Bob Herbert called his piece Climbing Down the Ladder; I might have called it "The Bloodsucking Lenders of Transylvania County". His column describes an elderly widow in Rocky Mount, N.C. (in case you haven't guessed by now, Transylvania County) who may lose her house to foreclosure.
If you believe Ms. Richardson’s account, and I do, she was fast-talked into a mortgage that would have been impossible to pay off with her fixed income. Foreclosure would have seemed inevitable. But Ms. Richardson and her current lawyer, Carlene McNulty of Raleigh, N.C., said the figures that would have made it obvious to Ms. Richardson that she couldn’t afford the mortgage were deliberately concealed.I think it goes without saying that there were lenders for whom deceit was a primary tool in closing loan agreements. I think we can all agree that the elderly as a group are more likely to be targeted by, and are more likely to fall for, predatory schemes involving their homes and money. But even then, a common thread in a lot of scams is "getting something for nothing (or next-to-nothing)" or "believing an offer that's too good to be true."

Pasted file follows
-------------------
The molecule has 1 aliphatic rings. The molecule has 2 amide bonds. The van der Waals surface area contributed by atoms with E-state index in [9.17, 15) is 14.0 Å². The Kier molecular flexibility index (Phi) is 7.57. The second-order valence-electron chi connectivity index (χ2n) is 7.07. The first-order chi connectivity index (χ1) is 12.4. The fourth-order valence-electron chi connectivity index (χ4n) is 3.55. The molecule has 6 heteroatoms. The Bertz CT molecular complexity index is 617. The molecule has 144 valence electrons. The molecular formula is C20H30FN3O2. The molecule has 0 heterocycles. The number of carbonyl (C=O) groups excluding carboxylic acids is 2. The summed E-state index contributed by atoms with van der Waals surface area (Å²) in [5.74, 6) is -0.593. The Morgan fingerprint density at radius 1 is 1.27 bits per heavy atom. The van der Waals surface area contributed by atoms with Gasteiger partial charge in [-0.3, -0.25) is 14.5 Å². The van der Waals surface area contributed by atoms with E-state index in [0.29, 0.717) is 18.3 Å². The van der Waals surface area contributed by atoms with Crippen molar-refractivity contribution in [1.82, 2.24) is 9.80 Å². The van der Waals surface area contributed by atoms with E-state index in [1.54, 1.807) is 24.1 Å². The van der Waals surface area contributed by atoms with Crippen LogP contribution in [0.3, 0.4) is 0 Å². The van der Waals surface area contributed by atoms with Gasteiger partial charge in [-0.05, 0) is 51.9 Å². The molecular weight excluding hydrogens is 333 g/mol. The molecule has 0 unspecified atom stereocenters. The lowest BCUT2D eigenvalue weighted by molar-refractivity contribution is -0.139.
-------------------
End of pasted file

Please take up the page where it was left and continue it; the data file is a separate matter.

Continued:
I don't know the background to the story Herbert shares, and I'm content to accept his impression that Ms. Richardson was scammed. But at the same time, I have to wonder what she received under her mortgage. Was she refinancing an existing mortgage for what she thought was a lower rate? Refinancing a mortgage and withdrawing equity for what she believed would be approximately the same rate? Or was this a new mortgage where she was receiving a substantial amount of cash in return for a mortgage payment that, in retrospect, was simply too good to be true?
I can see a lender targeting her for a "too good to be true" deal - "Refinance your current $80K mortgage, pull out $60K in equity to pay off all your bills, buy a new car, and redecorate, and your monthly payment only goes up $45! [until the teaser rate expires]" Who wouldn't want to believe that? Mix in a vulnerable population to target, and you have a formula for big, ill-gotten profits.
But at the same time, how do we get past that part of human nature that just doesn't want to hear the message, "There's no such thing as a free lunch"? (And if we accept that we can't - that at some level, all of our educational efforts will fail - what else can we do?) If we can't answer that, whatever the nature of the scheme or scam, it's another case of "same story, different day".